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Parents Furious Over Schools Closures, Massive Protest Planned

SchoolsHigh SchoolsMichael BloombergHearst CorporationElections

Cathie Black, the new New York City schools chancellor is under fire again. This time, it's for how she spoke to parents and others at the end of a five-and-a-half hour public hearing on Tuesday over the closing of schools.

"I can't speak if you're shouting," the schools chancellor said to the 150 or so people remaining toward the end of the meeting around 1 a.m. Wednesday. When there was an audible reaction to her statement from the audience, she repeated their reaction, in a decidedly mocking tone. "Ohhhhhhhhh," she said into a microphone.

It was a meeting of the Panel for Educational Policy (PEP), a 13-member board which decides, among other things, whether or not individual New York City public schools are successful enough at educating students to remain open. PEP also determines how to replace schools it deems unsuccessful. Often, that decision includes placing new, smaller schools in parts of larger schools that PEP shuts down.

Many of the 3,000 people in attendance at Tuesday's hearing identified themselves as supporters of those smaller schools. Still, it was clear that many people in the audience at the Brooklyn Technical High School auditorium took offense with the chancellor's presentation.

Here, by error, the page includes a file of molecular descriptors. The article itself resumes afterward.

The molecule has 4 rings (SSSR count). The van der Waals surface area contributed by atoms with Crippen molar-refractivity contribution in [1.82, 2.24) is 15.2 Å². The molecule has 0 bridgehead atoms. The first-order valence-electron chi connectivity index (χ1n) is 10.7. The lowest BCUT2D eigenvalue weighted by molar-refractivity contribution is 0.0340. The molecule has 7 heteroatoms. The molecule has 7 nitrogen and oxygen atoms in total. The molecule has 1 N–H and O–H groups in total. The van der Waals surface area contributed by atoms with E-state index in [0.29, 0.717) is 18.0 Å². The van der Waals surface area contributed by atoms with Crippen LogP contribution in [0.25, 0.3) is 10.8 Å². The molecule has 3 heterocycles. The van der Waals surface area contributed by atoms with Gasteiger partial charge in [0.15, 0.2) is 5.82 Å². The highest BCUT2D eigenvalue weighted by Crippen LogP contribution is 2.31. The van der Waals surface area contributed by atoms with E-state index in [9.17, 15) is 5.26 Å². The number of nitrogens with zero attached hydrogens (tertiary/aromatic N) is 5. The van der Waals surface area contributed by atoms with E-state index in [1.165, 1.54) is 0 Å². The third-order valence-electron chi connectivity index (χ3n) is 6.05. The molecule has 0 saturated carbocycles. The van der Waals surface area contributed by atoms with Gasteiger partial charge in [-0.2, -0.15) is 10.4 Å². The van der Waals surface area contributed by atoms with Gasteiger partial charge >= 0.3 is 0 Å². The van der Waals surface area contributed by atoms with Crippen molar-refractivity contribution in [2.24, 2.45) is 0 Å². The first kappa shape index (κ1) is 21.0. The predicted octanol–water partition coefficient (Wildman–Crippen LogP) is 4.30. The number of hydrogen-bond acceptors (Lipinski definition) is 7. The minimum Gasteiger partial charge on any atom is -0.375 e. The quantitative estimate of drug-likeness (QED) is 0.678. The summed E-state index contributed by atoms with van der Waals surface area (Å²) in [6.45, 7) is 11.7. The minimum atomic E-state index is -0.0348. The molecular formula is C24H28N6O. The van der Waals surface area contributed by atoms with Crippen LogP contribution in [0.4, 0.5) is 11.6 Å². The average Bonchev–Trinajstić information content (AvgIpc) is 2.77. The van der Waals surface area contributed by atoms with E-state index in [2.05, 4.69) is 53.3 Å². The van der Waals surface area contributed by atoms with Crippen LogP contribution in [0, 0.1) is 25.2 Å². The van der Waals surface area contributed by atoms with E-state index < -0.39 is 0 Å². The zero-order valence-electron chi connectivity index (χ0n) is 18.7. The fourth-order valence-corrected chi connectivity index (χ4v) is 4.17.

PEP members ended up voting to close 10 schools that it determined are failing students. The panel will meet again at another public hearing Thursday evening at 6 p.m. at Brooklyn Tech in Fort Greene to decide the fate of 13 more schools that it regards as failing educational institutions.

A protest is scheduled to take place in front of Brooklyn Tech at 4:30 p.m. That rally was intended to criticize the city's school closing process. However, it may also include criticism of the chancellor herself.

A teacher at one of the 13 schools whose fate will be decided Thursday night, Norman Thomas High School in Midtown Manhattan, said he's less offended by the chancellor's comments, and more upset about the whole PEP process.

"They have these PEP meetings and, it's a foregone conclusion what's going to happen," Matthew Schley told PIX 11 News. He is a teacher's union representative at his school, and feels that PEP makes its school closure votes with the full intention to shut schools down, no matter what members of the public who attend PEP meetings say. "The disrespect is everybody goes to the meetings... but everybody knows that their voice is meaningless."

His school, Norman Thomas High, was on a school closure list last year, but a court ruling prevented it from happening. If PEP approves its closure Thursday evening, the school's current students would still graduate from Norman Thomas. It and all other closing high schools would be phased out over the course of three years, allowing students who are freshmen this year to receive a diploma from the school where they are currently enrolled.

The latest Cathie Black controversy comes three weeks after she joked at another public meeting, saying that birth control may be a solution to school overcrowding.

In the days following that meeting, Mayor Michael Bloomberg said that Black, a former CEO of the Hearst Corporation, should not have made the remark. Still, he defended her, saying that the former publisher was learning how to handle public comments in a way that is different from protocol in the private sector.

Copyright © 2014, The Baltimore Sun
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SchoolsHigh SchoolsMichael BloombergHearst CorporationElections